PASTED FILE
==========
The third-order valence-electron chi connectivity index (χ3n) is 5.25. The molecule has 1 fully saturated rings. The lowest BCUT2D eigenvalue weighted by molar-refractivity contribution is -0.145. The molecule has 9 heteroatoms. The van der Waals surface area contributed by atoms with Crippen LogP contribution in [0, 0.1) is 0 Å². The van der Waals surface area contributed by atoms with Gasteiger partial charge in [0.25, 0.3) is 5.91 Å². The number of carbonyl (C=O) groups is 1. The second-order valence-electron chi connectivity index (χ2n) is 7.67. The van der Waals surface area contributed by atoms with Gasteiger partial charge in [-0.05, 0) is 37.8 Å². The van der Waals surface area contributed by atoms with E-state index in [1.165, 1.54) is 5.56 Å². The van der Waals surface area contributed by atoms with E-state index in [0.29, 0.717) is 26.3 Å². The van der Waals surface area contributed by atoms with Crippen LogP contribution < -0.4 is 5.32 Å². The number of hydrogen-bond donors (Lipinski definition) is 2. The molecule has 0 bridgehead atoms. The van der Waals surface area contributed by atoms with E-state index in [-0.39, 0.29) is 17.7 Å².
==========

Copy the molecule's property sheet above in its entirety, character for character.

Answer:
The third-order valence-electron chi connectivity index (χ3n) is 5.25. The molecule has 1 fully saturated rings. The lowest BCUT2D eigenvalue weighted by molar-refractivity contribution is -0.145. The molecule has 9 heteroatoms. The van der Waals surface area contributed by atoms with Crippen LogP contribution in [0, 0.1) is 0 Å². The van der Waals surface area contributed by atoms with Gasteiger partial charge in [0.25, 0.3) is 5.91 Å². The number of carbonyl (C=O) groups is 1. The second-order valence-electron chi connectivity index (χ2n) is 7.67. The van der Waals surface area contributed by atoms with Gasteiger partial charge in [-0.05, 0) is 37.8 Å². The van der Waals surface area contributed by atoms with E-state index in [1.165, 1.54) is 5.56 Å². The van der Waals surface area contributed by atoms with E-state index in [0.29, 0.717) is 26.3 Å². The van der Waals surface area contributed by atoms with Crippen LogP contribution < -0.4 is 5.32 Å². The number of hydrogen-bond donors (Lipinski definition) is 2. The molecule has 0 bridgehead atoms. The van der Waals surface area contributed by atoms with E-state index in [-0.39, 0.29) is 17.7 Å².